World Digitalization News

Report on Additive Manufacturing Expo

Mika Orimo
Manufacturing Technical Writer

Manufacturing World Japan 2022 was held at Tokyo Big Sight from June 22 to 24, 2022 (hosted by RX Japan Co., Ltd.). Although the event was held under infection control measures, the number of visitors reached nearly 50,000 throughout the three days. The venue was full of energy and it was impressive to hear people everywhere say, "It's just like before Covid.”

For this article, we would like to introduce some of the booths that particularly caught our attention from among the companies exhibiting at the 5th Additive Manufacturing Expo, one of the exhibitions.

Roland DG Corporation

Actual equipment and samples of the VersaUV LEC2-330 inkjet printer, which can reproduce embossing and textures through UV printing, were on display.

This single unit can complete the production of decals and stickers as it can not only print, but also contour cut and die-cut in digitally controlled manner.

The feel of the textures and the unevenness of the wood grain, which you can touch with your finger, is such that you do not even notice that it is printed. Since the texture of the grain can be checked by touch, it has a wide range of applications, such as sample production for plastic buttons and automobile interiors in the product development stage.

Colors Matsuyama

The MTG-360RJ, a rotating jig developed in-house for the Roland DG VersaUV LEF-20/200 and LEF2-200/300 UV inkjet printers, was on display.

Inkjet printers, by their very nature, are not good at printing on curved surfaces. The company has developed a jig that can rotate a cylindrical object and print on it. The jig is attached with magnets for easy installation.

Demand for original printing on cylindrical objects, such as containers for "My Bottle," which is becoming an established part of SDGs initiatives, is high, expanding the scope of the UV printing business.


“Design Factory" is a new manufacturing concept proposed by Swany Inc. Swany, Roland DG, C&G, and Marubeni Information Systems (MSYS) have formed a partnership to provide this system. Brother Industries, Ltd. gave a presentation as a case study of its introduction.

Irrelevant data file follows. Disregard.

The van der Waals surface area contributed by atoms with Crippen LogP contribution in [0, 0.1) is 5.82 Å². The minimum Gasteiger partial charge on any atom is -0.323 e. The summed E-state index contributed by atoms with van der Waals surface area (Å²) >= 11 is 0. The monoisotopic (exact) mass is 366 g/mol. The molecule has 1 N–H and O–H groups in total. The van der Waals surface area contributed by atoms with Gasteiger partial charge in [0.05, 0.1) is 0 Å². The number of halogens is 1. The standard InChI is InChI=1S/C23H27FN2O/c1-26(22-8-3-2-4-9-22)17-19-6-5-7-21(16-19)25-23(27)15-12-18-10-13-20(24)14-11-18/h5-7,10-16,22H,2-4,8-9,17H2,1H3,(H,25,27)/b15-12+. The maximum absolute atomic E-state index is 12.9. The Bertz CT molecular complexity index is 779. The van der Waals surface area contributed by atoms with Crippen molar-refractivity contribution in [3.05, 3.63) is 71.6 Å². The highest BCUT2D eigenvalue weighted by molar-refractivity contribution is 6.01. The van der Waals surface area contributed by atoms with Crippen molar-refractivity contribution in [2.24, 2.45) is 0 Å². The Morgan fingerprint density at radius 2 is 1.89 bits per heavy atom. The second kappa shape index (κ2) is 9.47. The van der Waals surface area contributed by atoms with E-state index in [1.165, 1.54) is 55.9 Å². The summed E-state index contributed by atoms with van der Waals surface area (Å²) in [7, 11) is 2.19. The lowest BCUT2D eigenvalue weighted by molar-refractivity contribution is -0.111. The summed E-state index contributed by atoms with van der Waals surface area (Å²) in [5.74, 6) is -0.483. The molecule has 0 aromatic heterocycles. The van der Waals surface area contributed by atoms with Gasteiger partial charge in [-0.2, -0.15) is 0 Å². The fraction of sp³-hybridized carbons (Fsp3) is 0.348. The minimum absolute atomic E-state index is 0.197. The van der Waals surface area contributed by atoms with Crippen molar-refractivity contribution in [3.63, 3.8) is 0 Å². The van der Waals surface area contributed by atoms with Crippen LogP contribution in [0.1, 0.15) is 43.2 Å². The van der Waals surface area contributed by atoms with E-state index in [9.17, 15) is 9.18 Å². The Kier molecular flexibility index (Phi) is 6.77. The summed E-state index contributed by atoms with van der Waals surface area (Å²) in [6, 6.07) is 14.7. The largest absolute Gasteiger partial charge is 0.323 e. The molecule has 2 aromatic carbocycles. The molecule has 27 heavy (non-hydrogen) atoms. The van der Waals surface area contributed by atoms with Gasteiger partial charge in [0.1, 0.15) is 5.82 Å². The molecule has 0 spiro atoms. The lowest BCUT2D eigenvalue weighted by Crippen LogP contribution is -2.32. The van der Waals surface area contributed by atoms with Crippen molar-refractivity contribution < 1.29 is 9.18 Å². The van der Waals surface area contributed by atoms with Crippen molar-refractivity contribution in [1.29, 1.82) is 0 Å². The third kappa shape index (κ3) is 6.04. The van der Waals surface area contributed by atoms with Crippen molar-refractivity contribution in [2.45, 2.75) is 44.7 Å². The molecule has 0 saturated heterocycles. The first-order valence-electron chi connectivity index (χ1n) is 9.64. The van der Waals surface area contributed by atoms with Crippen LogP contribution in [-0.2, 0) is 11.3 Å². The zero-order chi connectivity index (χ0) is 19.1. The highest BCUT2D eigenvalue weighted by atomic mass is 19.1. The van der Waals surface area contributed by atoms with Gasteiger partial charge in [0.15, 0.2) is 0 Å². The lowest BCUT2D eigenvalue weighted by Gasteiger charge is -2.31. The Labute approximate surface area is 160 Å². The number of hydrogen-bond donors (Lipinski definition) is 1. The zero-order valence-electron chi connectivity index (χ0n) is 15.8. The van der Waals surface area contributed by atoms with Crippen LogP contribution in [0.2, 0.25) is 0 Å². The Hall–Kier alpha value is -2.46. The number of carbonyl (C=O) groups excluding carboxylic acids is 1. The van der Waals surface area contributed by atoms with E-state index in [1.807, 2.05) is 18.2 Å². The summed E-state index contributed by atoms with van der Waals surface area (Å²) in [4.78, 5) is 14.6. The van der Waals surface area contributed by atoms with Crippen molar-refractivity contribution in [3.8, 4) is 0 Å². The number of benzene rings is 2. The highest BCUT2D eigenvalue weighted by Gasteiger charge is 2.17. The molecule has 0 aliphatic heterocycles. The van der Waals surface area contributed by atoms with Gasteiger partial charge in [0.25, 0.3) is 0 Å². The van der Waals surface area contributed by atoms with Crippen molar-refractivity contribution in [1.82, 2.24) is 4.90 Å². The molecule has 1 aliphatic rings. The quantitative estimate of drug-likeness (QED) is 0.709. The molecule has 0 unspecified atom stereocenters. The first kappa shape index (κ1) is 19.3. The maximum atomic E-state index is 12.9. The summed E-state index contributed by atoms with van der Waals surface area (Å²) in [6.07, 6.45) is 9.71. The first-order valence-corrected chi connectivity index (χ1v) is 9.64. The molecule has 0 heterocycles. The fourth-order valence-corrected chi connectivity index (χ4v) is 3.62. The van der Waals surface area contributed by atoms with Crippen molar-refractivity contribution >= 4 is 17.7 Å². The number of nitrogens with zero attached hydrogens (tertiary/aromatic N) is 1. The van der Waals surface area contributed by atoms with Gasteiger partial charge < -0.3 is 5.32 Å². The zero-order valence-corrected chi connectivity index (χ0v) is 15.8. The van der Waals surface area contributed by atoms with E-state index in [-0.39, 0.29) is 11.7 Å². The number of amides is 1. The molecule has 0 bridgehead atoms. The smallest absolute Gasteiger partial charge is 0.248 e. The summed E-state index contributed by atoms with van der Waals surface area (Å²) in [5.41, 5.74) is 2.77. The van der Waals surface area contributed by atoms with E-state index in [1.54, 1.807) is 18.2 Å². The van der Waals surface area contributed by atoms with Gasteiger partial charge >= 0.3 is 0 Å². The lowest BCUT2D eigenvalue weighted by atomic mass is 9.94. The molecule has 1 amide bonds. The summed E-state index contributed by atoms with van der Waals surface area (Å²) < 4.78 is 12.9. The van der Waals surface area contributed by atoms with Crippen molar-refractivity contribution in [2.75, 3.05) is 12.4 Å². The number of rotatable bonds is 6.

This concept is designed to enable designers and engineers to make their own prototypes and small-lot production in a space-saving, compact package that includes hardware (3D printers, 3D milling machines, and small injection molding machines) and software (CAM and other software). The solution is a change of mindset: instead of making the prototype itself, a 3D printer and milling machine are used to create a resin digital mold, which is then injection-molded using mass-produced materials. This makes it possible to create prototypes of mass production quality, which has been difficult with conventional 3D printers.

Since mass-produced materials are used, verification and evaluation such as reliability and durability tests can be conducted thoroughly, and potential molding defects can be checked in advance.

The 3D printer's unique stair-stepping marks can be smoothed by using 3D milling technology. Rather than manufacturing everything by milling, high-quality digital molds can be produced in an overwhelmingly short processing time by combining a resin mold made first with a 3D printer and then fine-finished with this 3D milling machine. The MDX-540S and MDX-50 milling machines produced by Roland DG used in this solution are space-saving and easy to operate. After designing and verifying products with resin molds, aluminum molds can be machined for a smooth transition to mass production molding. The compact mold system allows us to use general-purpose parts for all molds except for the nesting of the product part, which significantly reduces molding costs. 3000 pieces can be mass-produced in the Design Factory.